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Ambache N, Killick SW, Srinivasan V, Zar MA. 
“Effects Of Lysergic Acid Diethylamide On Autonomic Post-ganglionic Transmission”. 
J Physiol. 1975;246:571-593.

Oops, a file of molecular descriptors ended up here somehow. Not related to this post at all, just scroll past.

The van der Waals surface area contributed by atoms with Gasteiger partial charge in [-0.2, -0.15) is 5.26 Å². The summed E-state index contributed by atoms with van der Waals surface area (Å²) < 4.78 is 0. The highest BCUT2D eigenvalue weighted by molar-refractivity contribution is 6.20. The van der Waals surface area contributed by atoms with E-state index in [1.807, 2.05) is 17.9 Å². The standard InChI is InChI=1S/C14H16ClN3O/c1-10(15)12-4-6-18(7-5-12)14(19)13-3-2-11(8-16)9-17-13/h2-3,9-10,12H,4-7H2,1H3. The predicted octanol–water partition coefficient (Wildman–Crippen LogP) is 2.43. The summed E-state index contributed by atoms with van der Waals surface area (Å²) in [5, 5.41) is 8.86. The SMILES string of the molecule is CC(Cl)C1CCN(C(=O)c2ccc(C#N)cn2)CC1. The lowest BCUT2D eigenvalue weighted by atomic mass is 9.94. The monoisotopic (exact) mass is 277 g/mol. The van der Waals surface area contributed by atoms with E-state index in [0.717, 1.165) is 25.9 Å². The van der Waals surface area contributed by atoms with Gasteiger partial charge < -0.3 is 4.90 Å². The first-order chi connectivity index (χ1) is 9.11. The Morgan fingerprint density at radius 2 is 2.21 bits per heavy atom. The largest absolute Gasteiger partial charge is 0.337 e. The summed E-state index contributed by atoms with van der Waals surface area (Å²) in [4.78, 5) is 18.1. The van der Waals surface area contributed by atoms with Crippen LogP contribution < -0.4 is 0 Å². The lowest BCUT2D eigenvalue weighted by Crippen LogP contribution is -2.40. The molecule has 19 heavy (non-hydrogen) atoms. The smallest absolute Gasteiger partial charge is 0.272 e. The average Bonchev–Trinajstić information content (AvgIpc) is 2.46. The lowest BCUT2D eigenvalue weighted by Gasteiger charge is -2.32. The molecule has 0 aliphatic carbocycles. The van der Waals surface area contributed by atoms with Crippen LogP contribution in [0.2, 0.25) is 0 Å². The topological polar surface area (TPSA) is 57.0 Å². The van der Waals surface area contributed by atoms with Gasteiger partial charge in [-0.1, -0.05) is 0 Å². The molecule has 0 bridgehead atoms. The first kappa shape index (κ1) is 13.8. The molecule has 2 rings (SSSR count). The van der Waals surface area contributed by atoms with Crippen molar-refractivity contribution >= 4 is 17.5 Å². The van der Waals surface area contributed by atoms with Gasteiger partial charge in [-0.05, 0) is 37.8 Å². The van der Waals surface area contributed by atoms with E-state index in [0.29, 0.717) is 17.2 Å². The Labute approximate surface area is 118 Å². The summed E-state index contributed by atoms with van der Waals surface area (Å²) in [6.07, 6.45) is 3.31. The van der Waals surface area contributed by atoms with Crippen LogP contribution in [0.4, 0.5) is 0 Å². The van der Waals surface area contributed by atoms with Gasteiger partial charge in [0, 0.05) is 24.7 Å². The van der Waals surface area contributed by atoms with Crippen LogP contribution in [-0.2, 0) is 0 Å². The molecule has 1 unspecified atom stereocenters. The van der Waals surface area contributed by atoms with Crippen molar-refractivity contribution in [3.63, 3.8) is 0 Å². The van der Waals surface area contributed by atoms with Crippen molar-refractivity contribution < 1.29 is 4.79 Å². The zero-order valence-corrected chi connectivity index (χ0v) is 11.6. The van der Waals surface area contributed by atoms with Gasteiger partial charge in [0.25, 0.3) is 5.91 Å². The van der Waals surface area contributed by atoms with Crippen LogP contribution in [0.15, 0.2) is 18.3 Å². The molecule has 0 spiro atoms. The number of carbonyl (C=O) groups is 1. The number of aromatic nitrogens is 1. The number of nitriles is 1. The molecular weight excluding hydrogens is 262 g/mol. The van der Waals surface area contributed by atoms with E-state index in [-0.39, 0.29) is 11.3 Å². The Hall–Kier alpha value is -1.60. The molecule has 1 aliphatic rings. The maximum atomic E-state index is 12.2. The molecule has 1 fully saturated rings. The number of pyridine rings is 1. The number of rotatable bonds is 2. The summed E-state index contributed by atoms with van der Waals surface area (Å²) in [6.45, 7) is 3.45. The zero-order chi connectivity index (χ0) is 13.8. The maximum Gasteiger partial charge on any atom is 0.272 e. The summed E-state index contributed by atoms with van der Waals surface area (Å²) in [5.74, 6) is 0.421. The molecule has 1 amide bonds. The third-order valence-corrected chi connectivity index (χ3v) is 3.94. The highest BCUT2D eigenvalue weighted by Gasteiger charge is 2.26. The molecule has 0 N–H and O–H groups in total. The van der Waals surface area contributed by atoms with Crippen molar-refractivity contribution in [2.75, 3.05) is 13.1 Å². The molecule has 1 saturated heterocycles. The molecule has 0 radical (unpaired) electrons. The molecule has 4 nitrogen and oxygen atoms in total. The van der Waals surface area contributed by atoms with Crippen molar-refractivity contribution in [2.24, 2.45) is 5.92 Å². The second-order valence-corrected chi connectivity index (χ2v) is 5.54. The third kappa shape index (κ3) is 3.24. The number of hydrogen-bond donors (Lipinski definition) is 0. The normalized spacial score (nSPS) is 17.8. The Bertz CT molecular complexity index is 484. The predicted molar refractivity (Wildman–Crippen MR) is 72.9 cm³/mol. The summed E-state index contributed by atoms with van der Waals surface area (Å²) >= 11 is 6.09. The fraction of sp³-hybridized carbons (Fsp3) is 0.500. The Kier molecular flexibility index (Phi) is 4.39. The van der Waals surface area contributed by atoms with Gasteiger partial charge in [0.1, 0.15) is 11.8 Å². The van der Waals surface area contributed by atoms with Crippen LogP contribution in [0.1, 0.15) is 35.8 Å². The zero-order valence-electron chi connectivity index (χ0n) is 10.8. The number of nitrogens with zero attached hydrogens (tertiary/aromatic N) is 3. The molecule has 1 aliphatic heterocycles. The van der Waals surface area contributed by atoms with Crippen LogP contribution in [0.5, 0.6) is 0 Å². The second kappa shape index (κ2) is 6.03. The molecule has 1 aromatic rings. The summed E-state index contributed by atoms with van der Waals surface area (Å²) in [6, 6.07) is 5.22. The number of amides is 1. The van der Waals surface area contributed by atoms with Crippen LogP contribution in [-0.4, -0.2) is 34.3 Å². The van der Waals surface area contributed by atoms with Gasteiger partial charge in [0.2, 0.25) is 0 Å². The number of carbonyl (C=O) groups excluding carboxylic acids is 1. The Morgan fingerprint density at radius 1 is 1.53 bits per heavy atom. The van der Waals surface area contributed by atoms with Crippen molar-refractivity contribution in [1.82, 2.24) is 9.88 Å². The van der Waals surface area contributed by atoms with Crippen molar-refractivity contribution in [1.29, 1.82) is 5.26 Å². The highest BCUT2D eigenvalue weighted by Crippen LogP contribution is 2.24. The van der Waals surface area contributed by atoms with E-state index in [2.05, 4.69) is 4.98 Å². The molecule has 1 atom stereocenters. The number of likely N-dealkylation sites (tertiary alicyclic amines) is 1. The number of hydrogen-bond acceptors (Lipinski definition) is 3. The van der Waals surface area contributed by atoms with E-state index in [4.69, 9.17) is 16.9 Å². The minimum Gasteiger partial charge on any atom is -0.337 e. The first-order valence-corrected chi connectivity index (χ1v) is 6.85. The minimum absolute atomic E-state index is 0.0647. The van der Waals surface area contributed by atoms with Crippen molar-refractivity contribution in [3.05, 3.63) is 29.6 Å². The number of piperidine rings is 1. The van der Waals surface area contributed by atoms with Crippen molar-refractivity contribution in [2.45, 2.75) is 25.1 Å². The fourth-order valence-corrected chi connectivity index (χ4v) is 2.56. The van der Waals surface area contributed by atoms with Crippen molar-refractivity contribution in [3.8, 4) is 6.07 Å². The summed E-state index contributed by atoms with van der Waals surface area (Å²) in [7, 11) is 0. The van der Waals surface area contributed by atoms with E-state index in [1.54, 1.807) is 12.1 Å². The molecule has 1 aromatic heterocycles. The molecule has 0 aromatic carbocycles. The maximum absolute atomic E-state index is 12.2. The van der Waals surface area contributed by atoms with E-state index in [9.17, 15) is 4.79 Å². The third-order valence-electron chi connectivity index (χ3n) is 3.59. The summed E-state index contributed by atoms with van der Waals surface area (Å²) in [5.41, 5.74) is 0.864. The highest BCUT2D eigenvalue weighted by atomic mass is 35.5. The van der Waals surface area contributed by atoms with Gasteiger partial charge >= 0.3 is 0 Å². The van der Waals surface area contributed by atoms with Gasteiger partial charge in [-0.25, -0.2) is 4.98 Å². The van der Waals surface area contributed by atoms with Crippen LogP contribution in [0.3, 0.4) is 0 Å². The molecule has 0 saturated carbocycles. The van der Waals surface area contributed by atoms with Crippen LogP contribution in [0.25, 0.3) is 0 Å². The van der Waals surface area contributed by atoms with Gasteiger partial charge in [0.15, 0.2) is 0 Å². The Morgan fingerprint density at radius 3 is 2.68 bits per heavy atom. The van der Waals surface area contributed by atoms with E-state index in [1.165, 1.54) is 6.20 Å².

1. Six sites of all'onolllic post-ganglionic transmission were examined for susceptibility to LSD. Inhibition of transmission by LSD was confined to tile three sympathetic junctions. 2. Inhibition of sympathetic transmission was maximal with short trains of pulses and declined considerably as train length was increased 3. Evidence for a presynaptic mode of action was obtained. This was the predominant effect of LSD in the rat anococcygeus and dog retractor penis because a-adrenoceptor - blocking properties wore feeble or absent; but in dog splenic strips LSD produced marked post-synaptic a-blockade. 4. The presynaptic inhibitory effect of LSD was unrelated to its 5-HT-blocking property because it was not shared by methysergide. Neither was it mediated by prostaglandin release because it was unaltered by indomethacin, which suppresses prostoglandin synthesis. 5. In the rat anococcygeus and dog retractor penis larger doses of LSD induced slow contractions and, as a result of the concurrent block of motor transmission, revealed relaxation responses on transmural stimulation, caused by the excitation of sacral inhibitory fibres present in these muscles. 6. The LSD contractions were due to stýmuilation of post-synaptic a-adrenoceptors because they were abolished by phentolamine or yohimbine but were present as usual in preparations taken from reserpinized animals 7. LSD blocked presynaptic a-adrenoceptors in the cholinergic motor fibres to the longitudinal muscle of the guinea pig ileum.
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